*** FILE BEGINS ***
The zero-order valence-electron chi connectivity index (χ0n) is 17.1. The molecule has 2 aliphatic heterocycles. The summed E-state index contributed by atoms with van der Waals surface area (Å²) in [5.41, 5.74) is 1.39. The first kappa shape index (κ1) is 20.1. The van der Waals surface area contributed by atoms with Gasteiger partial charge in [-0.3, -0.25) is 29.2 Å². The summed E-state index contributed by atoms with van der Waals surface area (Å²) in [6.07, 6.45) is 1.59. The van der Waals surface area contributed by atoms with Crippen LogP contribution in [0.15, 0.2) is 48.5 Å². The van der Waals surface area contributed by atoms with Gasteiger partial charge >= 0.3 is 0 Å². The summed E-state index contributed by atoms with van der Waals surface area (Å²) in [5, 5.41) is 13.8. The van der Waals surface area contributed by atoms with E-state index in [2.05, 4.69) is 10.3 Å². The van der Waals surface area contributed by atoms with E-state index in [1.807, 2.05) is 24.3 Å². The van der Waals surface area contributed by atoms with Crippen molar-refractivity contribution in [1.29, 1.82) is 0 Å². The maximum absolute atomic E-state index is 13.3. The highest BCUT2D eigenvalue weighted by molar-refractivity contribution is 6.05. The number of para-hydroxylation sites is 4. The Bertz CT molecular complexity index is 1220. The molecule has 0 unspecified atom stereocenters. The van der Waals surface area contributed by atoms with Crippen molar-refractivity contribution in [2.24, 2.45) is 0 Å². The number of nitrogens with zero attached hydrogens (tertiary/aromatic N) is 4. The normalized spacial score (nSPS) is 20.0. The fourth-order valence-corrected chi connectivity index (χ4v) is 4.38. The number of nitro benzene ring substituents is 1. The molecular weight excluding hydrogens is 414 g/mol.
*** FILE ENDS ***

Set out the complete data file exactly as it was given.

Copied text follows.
The zero-order valence-electron chi connectivity index (χ0n) is 17.1. The molecule has 2 aliphatic heterocycles. The summed E-state index contributed by atoms with van der Waals surface area (Å²) in [5.41, 5.74) is 1.39. The first kappa shape index (κ1) is 20.1. The van der Waals surface area contributed by atoms with Gasteiger partial charge in [-0.3, -0.25) is 29.2 Å². The summed E-state index contributed by atoms with van der Waals surface area (Å²) in [6.07, 6.45) is 1.59. The van der Waals surface area contributed by atoms with Crippen LogP contribution in [0.15, 0.2) is 48.5 Å². The van der Waals surface area contributed by atoms with Gasteiger partial charge >= 0.3 is 0 Å². The summed E-state index contributed by atoms with van der Waals surface area (Å²) in [5, 5.41) is 13.8. The van der Waals surface area contributed by atoms with E-state index in [2.05, 4.69) is 10.3 Å². The van der Waals surface area contributed by atoms with E-state index in [1.807, 2.05) is 24.3 Å². The van der Waals surface area contributed by atoms with Crippen molar-refractivity contribution in [1.29, 1.82) is 0 Å². The maximum absolute atomic E-state index is 13.3. The highest BCUT2D eigenvalue weighted by molar-refractivity contribution is 6.05. The number of para-hydroxylation sites is 4. The Bertz CT molecular complexity index is 1220. The molecule has 0 unspecified atom stereocenters. The van der Waals surface area contributed by atoms with Crippen molar-refractivity contribution in [2.24, 2.45) is 0 Å². The number of nitrogens with zero attached hydrogens (tertiary/aromatic N) is 4. The normalized spacial score (nSPS) is 20.0. The fourth-order valence-corrected chi connectivity index (χ4v) is 4.38. The number of nitro benzene ring substituents is 1. The molecular weight excluding hydrogens is 414 g/mol.